House Bill 231 Seeks to End Permanent Alimony in Florida
March 4, 2013
The Florida House is yet again considering a proposed measure that would end permanent alimony awards. House Bill 231, sponsored by Representative Ritch Workman of Melbourne, would reportedly limit the number of years spousal support could be collected, shield retirees from being forced to pay alimony, and remove the option for alimony in the case of marriages that lasted less than 10 years. Still, the proposed law would purportedly allow a judge to award long-term durational alimony where appropriate. Absent exceptional circumstances, such spousal support awards would be limited to a period of no longer than half the length of a former couple's marriage.
According to Representative Workman, Florida's current alimony laws are outdated and need to be reformed. Representative Cynthia Stafford of Miami disagrees. She purportedly believes the proposed measure is one-sided and would likely harm many divorcees in Florida. In February, the House Civil Justice Subcommittee voted 10-2 to approve the bill. Only Representatives Stafford and Jose Javier Rodriguez of Miami voted against the proposed bill.
The subcommittee vote reportedly followed sharply divided testimony regarding the current alimony system in Florida. One man allegedly testified that half of his wages are still paid to his former spouse decades after the couple's marriage ended. Another individual supposedly described to lawmakers how a permanent alimony award allowed her to continue living in her home following the end of her 20-year marriage. Next, House Bill 231 will be considered by Florida's House Judiciary Committee. In addition, a substantially similar bill, Senate Bill 718, was recently introduced in the Florida Senate.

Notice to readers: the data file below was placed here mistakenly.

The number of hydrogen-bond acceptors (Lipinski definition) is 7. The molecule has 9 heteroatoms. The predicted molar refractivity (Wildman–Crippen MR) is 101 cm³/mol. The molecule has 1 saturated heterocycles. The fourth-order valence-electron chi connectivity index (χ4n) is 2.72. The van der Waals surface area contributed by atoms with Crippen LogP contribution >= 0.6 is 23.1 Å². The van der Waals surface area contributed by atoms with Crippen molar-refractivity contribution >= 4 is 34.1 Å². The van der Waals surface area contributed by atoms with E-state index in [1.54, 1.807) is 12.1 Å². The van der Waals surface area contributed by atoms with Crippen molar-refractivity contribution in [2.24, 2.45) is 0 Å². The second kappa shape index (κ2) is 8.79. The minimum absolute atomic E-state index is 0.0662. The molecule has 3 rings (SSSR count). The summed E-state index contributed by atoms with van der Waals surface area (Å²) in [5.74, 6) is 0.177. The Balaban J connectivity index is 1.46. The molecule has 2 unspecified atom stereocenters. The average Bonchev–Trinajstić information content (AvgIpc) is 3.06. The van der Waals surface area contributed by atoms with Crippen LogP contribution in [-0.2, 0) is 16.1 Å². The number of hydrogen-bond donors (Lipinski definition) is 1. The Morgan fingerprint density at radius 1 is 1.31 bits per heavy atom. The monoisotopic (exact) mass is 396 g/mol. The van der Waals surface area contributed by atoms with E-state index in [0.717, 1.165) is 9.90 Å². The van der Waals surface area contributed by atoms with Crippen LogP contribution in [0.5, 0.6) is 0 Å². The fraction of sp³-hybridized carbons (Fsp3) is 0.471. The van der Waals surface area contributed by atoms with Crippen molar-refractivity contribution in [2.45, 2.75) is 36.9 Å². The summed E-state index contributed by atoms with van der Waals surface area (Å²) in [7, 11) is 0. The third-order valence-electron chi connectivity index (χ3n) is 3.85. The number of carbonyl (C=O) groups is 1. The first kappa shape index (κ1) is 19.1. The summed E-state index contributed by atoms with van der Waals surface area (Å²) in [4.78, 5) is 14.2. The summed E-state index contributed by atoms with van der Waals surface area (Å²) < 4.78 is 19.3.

In Florida, a family law judge may choose to award alimony following a divorce based on a number of factors. The length of the marriage, each party's financial situation, and the overall marital history may play a role in such an award. In addition, a Florida family court may award spousal support on a temporary or permanent basis for a variety of reasons. Generally, any Florida alimony award will be based on both the financial need of one spouse and the ability to pay of the other. Because obtaining a spousal support award can be complex, anyone in the midst of a divorce in Florida should speak with a skilled family law attorney to discuss their rights.
At the Law Firm of Vilar Law, P.A., our dedicated attorneys focus their practice exclusively on family law matters. Our experienced Miami family lawyers are available to assist you with all of your family law needs including complex divorces, child custody, child support, complex equitable distribution, spousal support agreements, alimony, prenuptial contracts, post-judgment enforcement and modification, paternity, and domestic violence. The Law Firm of Vilar Law, P.A. represents clients who are located throughout the Miami Metro. To discuss your alimony or other family law case with a dedicated advocate, you should contact attorney Patrick Vilar through our website or give us a call at (305) 373-8000.
Frequently Asked Family Law Questions: Factors to Consider When Hiring a Miami Divorce Attorney, Miami Family Lawyer Blog, March 12, 2012
Florida House bill proposes to limit alimony, by Jim Saunders, Palm Beach Post
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